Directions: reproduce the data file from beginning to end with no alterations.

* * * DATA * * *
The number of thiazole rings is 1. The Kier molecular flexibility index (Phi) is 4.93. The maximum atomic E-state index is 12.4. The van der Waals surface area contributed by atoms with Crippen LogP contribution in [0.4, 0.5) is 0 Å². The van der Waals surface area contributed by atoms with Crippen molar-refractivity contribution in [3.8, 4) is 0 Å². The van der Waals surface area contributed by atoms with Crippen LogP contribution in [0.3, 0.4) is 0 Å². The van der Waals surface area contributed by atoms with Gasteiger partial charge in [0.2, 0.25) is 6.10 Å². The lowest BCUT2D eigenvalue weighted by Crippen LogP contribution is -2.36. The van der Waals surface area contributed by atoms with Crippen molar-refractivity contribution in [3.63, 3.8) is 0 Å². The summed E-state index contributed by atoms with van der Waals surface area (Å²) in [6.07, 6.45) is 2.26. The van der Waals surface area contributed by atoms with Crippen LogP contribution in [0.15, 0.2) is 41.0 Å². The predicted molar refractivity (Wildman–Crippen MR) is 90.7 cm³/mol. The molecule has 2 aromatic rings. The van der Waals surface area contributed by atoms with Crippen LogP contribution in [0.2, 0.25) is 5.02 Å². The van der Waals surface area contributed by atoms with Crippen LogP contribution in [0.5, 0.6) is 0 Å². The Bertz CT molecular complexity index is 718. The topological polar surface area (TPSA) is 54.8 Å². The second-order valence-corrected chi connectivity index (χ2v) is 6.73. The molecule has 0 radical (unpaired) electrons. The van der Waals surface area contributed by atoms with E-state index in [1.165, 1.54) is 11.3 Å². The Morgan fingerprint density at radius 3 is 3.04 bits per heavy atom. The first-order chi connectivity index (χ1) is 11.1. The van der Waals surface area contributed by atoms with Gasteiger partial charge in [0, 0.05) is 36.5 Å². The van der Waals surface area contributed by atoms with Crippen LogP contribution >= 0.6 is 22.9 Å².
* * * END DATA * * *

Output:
The number of thiazole rings is 1. The Kier molecular flexibility index (Phi) is 4.93. The maximum atomic E-state index is 12.4. The van der Waals surface area contributed by atoms with Crippen LogP contribution in [0.4, 0.5) is 0 Å². The van der Waals surface area contributed by atoms with Crippen molar-refractivity contribution in [3.8, 4) is 0 Å². The van der Waals surface area contributed by atoms with Crippen LogP contribution in [0.3, 0.4) is 0 Å². The van der Waals surface area contributed by atoms with Gasteiger partial charge in [0.2, 0.25) is 6.10 Å². The lowest BCUT2D eigenvalue weighted by Crippen LogP contribution is -2.36. The van der Waals surface area contributed by atoms with Crippen molar-refractivity contribution in [3.63, 3.8) is 0 Å². The summed E-state index contributed by atoms with van der Waals surface area (Å²) in [6.07, 6.45) is 2.26. The van der Waals surface area contributed by atoms with Crippen LogP contribution in [0.15, 0.2) is 41.0 Å². The predicted molar refractivity (Wildman–Crippen MR) is 90.7 cm³/mol. The molecule has 2 aromatic rings. The van der Waals surface area contributed by atoms with Crippen LogP contribution in [0.2, 0.25) is 5.02 Å². The van der Waals surface area contributed by atoms with Crippen LogP contribution in [0.5, 0.6) is 0 Å². The Bertz CT molecular complexity index is 718. The topological polar surface area (TPSA) is 54.8 Å². The second-order valence-corrected chi connectivity index (χ2v) is 6.73. The molecule has 0 radical (unpaired) electrons. The van der Waals surface area contributed by atoms with E-state index in [1.165, 1.54) is 11.3 Å². The Morgan fingerprint density at radius 3 is 3.04 bits per heavy atom. The first-order chi connectivity index (χ1) is 11.1. The van der Waals surface area contributed by atoms with Gasteiger partial charge in [0, 0.05) is 36.5 Å². The van der Waals surface area contributed by atoms with Crippen LogP contribution >= 0.6 is 22.9 Å².